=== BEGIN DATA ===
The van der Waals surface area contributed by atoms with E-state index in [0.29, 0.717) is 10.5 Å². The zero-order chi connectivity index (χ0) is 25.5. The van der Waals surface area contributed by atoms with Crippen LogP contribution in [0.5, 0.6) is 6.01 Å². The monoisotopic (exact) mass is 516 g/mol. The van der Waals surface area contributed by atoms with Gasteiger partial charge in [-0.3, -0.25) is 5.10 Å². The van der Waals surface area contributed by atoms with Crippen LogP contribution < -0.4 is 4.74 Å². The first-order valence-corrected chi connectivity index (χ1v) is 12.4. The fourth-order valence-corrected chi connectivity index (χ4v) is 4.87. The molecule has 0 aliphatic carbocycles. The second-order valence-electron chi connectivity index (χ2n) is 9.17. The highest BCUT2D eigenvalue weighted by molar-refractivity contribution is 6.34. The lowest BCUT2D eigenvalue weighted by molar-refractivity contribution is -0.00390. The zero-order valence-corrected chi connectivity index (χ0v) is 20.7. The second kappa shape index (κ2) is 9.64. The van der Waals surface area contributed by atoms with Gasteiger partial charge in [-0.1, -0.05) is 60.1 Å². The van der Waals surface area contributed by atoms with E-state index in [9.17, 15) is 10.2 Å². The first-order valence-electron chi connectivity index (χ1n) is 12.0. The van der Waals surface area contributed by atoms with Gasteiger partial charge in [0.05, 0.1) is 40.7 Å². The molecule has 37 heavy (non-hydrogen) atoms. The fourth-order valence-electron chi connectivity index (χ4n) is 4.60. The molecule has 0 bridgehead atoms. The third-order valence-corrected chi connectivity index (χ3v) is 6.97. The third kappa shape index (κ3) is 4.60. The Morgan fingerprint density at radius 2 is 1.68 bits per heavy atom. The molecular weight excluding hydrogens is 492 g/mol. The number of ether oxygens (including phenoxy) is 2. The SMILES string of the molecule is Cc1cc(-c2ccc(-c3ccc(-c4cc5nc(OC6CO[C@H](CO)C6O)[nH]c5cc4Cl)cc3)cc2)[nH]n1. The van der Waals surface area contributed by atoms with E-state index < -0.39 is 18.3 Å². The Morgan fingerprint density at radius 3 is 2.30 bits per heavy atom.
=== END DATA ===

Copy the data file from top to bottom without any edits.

The van der Waals surface area contributed by atoms with E-state index in [0.29, 0.717) is 10.5 Å². The zero-order chi connectivity index (χ0) is 25.5. The van der Waals surface area contributed by atoms with Crippen LogP contribution in [0.5, 0.6) is 6.01 Å². The monoisotopic (exact) mass is 516 g/mol. The van der Waals surface area contributed by atoms with Gasteiger partial charge in [-0.3, -0.25) is 5.10 Å². The van der Waals surface area contributed by atoms with Crippen LogP contribution < -0.4 is 4.74 Å². The first-order valence-corrected chi connectivity index (χ1v) is 12.4. The fourth-order valence-corrected chi connectivity index (χ4v) is 4.87. The molecule has 0 aliphatic carbocycles. The second-order valence-electron chi connectivity index (χ2n) is 9.17. The highest BCUT2D eigenvalue weighted by molar-refractivity contribution is 6.34. The lowest BCUT2D eigenvalue weighted by molar-refractivity contribution is -0.00390. The zero-order valence-corrected chi connectivity index (χ0v) is 20.7. The second kappa shape index (κ2) is 9.64. The van der Waals surface area contributed by atoms with Gasteiger partial charge in [-0.1, -0.05) is 60.1 Å². The van der Waals surface area contributed by atoms with E-state index in [9.17, 15) is 10.2 Å². The first-order valence-electron chi connectivity index (χ1n) is 12.0. The van der Waals surface area contributed by atoms with Gasteiger partial charge in [0.05, 0.1) is 40.7 Å². The molecule has 37 heavy (non-hydrogen) atoms. The fourth-order valence-electron chi connectivity index (χ4n) is 4.60. The molecule has 0 bridgehead atoms. The third-order valence-corrected chi connectivity index (χ3v) is 6.97. The third kappa shape index (κ3) is 4.60. The Morgan fingerprint density at radius 2 is 1.68 bits per heavy atom. The molecular weight excluding hydrogens is 492 g/mol. The number of ether oxygens (including phenoxy) is 2. The SMILES string of the molecule is Cc1cc(-c2ccc(-c3ccc(-c4cc5nc(OC6CO[C@H](CO)C6O)[nH]c5cc4Cl)cc3)cc2)[nH]n1. The van der Waals surface area contributed by atoms with E-state index < -0.39 is 18.3 Å². The Morgan fingerprint density at radius 3 is 2.30 bits per heavy atom.